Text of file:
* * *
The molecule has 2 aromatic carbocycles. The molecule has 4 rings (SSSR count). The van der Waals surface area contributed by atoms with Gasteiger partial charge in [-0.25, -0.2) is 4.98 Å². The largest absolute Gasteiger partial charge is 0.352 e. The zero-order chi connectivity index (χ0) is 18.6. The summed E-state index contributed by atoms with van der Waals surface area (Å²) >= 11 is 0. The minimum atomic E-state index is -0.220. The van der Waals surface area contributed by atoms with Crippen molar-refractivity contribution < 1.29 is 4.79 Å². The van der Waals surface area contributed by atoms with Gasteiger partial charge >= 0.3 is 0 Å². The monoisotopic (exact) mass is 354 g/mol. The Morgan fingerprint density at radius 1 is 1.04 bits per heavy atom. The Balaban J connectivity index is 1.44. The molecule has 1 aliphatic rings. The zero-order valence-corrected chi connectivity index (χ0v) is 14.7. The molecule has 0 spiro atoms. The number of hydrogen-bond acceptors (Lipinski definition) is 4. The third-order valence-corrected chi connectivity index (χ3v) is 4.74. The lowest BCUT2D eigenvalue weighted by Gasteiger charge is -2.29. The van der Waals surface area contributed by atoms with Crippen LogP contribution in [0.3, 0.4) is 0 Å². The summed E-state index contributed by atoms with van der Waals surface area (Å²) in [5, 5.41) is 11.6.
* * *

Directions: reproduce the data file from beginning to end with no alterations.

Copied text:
The molecule has 2 aromatic carbocycles. The molecule has 4 rings (SSSR count). The van der Waals surface area contributed by atoms with Gasteiger partial charge in [-0.25, -0.2) is 4.98 Å². The largest absolute Gasteiger partial charge is 0.352 e. The zero-order chi connectivity index (χ0) is 18.6. The summed E-state index contributed by atoms with van der Waals surface area (Å²) >= 11 is 0. The minimum atomic E-state index is -0.220. The van der Waals surface area contributed by atoms with Crippen molar-refractivity contribution < 1.29 is 4.79 Å². The van der Waals surface area contributed by atoms with Gasteiger partial charge >= 0.3 is 0 Å². The monoisotopic (exact) mass is 354 g/mol. The Morgan fingerprint density at radius 1 is 1.04 bits per heavy atom. The Balaban J connectivity index is 1.44. The molecule has 1 aliphatic rings. The zero-order valence-corrected chi connectivity index (χ0v) is 14.7. The molecule has 0 spiro atoms. The number of hydrogen-bond acceptors (Lipinski definition) is 4. The third-order valence-corrected chi connectivity index (χ3v) is 4.74. The lowest BCUT2D eigenvalue weighted by Gasteiger charge is -2.29. The van der Waals surface area contributed by atoms with Crippen LogP contribution in [0.3, 0.4) is 0 Å². The summed E-state index contributed by atoms with van der Waals surface area (Å²) in [5, 5.41) is 11.6.